30 Days Wild – Day 23 – Skippers

Plans to go out came to nothing and various small tasks took over, still these were interspersed with looks around the garden, so all of today’s wildlife is back garden based.

The night was actually quiet cool and the moth catch was correspondingly modest but included one species new for the year, a burnished brass. There has been much discussion recently as to the possible existence of two species within what we have known as “burnished brass”. It seems likely that moths with the two brassy areas significantly joined to form an “H” shape are the “new” species being christened the cryptic burnished brass.

burnished brass

burnished brass

This one has got the two areas joined but not widely enough to be likely to be a candidate for the cryptic version.

What’s in My Meadow Today?

The day was warm, although not always sunny it was quiet warm enough for butterflies to be active the whole time. During the day in the meadow I saw several meadow brown, including egg-laying females, large skipper, small white and small skippers.

small skipper (male)

small skipper (male)

The ends of the antennae lack the black “full stop” of the Essex skipper and the dark line on the forewing, known as the “sex brand”, is longer and not as straight.

Large, small and Essex skippers, and come to that Lulworth and silver-spotted too, sit with their wings in this half open position, unless with wings fully closed.

small skipper (male) 2

small skipper (male)

Although they were perched for long periods on the wild carrot flowers they were not feeding, it appeared that they were using the flat, white surface of the flowers as a reflector.

Also visiting the wild carrot was a tiny bee, it is one of the yellow-face bees, these can usually be identified by the pattern of pale markings on the “face”, if I am correct this one is the white-jawed yellow-face bee Hylaeus confusus.

Hylaeus confusus crop

white-jawed yellow-face bee (female)

Having a range of flower types in the meadow attracts different species of bees and other insects, different species being adapted to feeding from different flowers. The leaf-cutter bees prefer larger flowers and especially like the trefoils.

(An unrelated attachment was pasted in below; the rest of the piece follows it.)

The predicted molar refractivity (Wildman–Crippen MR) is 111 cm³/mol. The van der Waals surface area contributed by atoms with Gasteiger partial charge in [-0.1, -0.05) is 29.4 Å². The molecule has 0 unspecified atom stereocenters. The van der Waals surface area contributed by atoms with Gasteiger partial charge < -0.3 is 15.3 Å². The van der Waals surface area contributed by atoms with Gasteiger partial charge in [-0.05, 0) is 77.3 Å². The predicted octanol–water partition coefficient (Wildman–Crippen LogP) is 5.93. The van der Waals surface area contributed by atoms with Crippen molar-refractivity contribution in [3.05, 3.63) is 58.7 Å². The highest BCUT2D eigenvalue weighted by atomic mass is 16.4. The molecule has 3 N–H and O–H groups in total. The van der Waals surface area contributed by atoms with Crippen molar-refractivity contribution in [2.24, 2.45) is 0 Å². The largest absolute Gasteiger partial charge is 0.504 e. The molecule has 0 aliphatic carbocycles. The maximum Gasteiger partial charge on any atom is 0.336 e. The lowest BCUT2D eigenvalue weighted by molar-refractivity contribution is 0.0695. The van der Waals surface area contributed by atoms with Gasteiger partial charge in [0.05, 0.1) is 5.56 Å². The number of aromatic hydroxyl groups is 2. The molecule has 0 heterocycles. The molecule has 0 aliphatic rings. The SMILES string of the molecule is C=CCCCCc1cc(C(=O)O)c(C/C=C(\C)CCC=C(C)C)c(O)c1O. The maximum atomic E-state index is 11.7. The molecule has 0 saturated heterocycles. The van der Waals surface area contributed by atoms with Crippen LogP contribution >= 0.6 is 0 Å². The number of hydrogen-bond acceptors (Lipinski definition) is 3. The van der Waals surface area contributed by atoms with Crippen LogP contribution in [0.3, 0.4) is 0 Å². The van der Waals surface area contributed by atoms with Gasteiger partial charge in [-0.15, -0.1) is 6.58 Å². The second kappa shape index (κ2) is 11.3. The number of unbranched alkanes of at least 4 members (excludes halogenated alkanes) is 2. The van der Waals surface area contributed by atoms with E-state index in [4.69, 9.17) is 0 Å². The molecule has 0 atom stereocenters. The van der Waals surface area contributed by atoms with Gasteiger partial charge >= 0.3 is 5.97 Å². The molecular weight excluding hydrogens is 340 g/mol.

bee on bird's-foot trefoil

leaf-cutter bee on bird’s-foot trefoil

The other day I featured Jack-go-to-bed-at -noon in flower, one of the alternative names for this plant is goat’s beard, now it has gone to seed it is easy to see why.

Jak-go-to-bed-at-noon seedhead

Jack-go-to-bed-at-noon seedhead

The seeds are quite large but the fluffy “parachute” they float on is very large and they can get carried considerable distances.

 

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30 Days Wild – Day 7 – Go-to-Bed Waking Up

Today I will start with…………..

What’s in My Meadow Today?

Mainly because I started the day with a quick look around the meadow, where I found a plant that I had not previously seen flowering in the garden. It was Tragopogon pratensis commonly known as meadow goat’s beard, meadow salsify or Jack-go-to-bed-at-noon. The last name hints at why I had not previously seen it in flower, the flowers open for only a few hours each morning and are closed by midday, so I have usually left before they open and return too late.

Jack-go-to-bed-at-noon 2

Jack-go-to-bed-at-noon in flower and closed seed heads

It is a biennial so any seed that sets this year will not flower until 2020. Hopefully I will get some pictures of the seed heads later.

Quiet a lot of flowers close up for parts of the day, many bee pollinated species close at night and moth pollinated ones open then. Ragwort is one flower that closes at night and some small insects exploit this and let the flower close around them for protection. Ragwort is a much maligned plant, it is poisonous to livestock if they eat it, as are a good few other plants. Livestock generally avoid it as it tastes unpleasant, although if it is included in hay they will eat it and it remains toxic. It is a very valuable nectar source for a host of insects and as we know flowery places are fewer than they were. Buglife produced a very good information sheet on ragwort called Ragwort: noxious weed or precious wildflower?

Generally we do control where it is close to neighbouring land and especially if these are fields where horses are kept or that are cut for hay. It can be very dominant on some recently disturbed sites as the seed can persist for long periods coming up when bare ground is created. Generally closed sward grasslands have relatively little ragwort as there are no bare patches for the seed to germinate in.

One species that is dependant upon ragwort is the cinnabar moth, both the black and yellow caterpillars and the brightly coloured moth, which often flies by day, will be familiar to most  people.

cinnabar moth

cinnabar moth

Both the caterpillar and moth can afford to be brightly coloured as they are also poisonous, they sequester the alkaloid poisons from the plant when they eat it and incorporate them into their bodies.

The moth traps both at home and at Blashford were unremarkable in their catches, but as I was locking up the Education shutters I noticed a Brussels lace moth on the wall, rather an attractive specie sin an understated way.

Brussels lace

Brussels lace

Locking up the Tern hide it was pleasing to see that both oystercatcher chicks are now flying well and accompanying their parents on feeding trips hunting for worms. There was also a rather unseasonal black-tailed godwit, it was not in breeding plumage so was presumably a first year bird, as they do not return to the breeding grounds in Iceland in their first summer.